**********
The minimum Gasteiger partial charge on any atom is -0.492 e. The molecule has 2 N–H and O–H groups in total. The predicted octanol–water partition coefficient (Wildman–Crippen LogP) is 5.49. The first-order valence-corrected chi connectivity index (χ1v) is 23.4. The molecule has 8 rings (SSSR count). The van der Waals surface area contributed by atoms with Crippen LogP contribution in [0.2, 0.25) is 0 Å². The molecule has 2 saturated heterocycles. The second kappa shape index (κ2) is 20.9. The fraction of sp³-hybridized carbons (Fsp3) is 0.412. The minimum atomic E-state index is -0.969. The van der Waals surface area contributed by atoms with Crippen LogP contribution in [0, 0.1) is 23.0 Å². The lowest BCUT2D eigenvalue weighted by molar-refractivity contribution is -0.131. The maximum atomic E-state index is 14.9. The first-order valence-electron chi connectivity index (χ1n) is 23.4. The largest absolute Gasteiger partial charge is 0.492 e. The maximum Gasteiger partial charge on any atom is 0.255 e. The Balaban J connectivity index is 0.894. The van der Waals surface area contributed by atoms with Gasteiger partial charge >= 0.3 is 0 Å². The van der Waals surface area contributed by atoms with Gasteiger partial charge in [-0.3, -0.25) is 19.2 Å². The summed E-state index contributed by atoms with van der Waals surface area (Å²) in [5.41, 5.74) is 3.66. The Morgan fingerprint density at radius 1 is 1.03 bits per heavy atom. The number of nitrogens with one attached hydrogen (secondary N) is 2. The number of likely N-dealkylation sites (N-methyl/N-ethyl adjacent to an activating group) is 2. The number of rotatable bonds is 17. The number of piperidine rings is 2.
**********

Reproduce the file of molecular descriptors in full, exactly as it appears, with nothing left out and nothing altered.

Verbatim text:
The minimum Gasteiger partial charge on any atom is -0.492 e. The molecule has 2 N–H and O–H groups in total. The predicted octanol–water partition coefficient (Wildman–Crippen LogP) is 5.49. The first-order valence-corrected chi connectivity index (χ1v) is 23.4. The molecule has 8 rings (SSSR count). The van der Waals surface area contributed by atoms with Crippen LogP contribution in [0.2, 0.25) is 0 Å². The molecule has 2 saturated heterocycles. The second kappa shape index (κ2) is 20.9. The fraction of sp³-hybridized carbons (Fsp3) is 0.412. The minimum atomic E-state index is -0.969. The van der Waals surface area contributed by atoms with Crippen LogP contribution in [0, 0.1) is 23.0 Å². The lowest BCUT2D eigenvalue weighted by molar-refractivity contribution is -0.131. The maximum atomic E-state index is 14.9. The first-order valence-electron chi connectivity index (χ1n) is 23.4. The largest absolute Gasteiger partial charge is 0.492 e. The maximum Gasteiger partial charge on any atom is 0.255 e. The Balaban J connectivity index is 0.894. The van der Waals surface area contributed by atoms with Gasteiger partial charge >= 0.3 is 0 Å². The van der Waals surface area contributed by atoms with Gasteiger partial charge in [-0.3, -0.25) is 19.2 Å². The summed E-state index contributed by atoms with van der Waals surface area (Å²) in [5.41, 5.74) is 3.66. The Morgan fingerprint density at radius 1 is 1.03 bits per heavy atom. The number of nitrogens with one attached hydrogen (secondary N) is 2. The number of likely N-dealkylation sites (N-methyl/N-ethyl adjacent to an activating group) is 2. The number of rotatable bonds is 17. The number of piperidine rings is 2.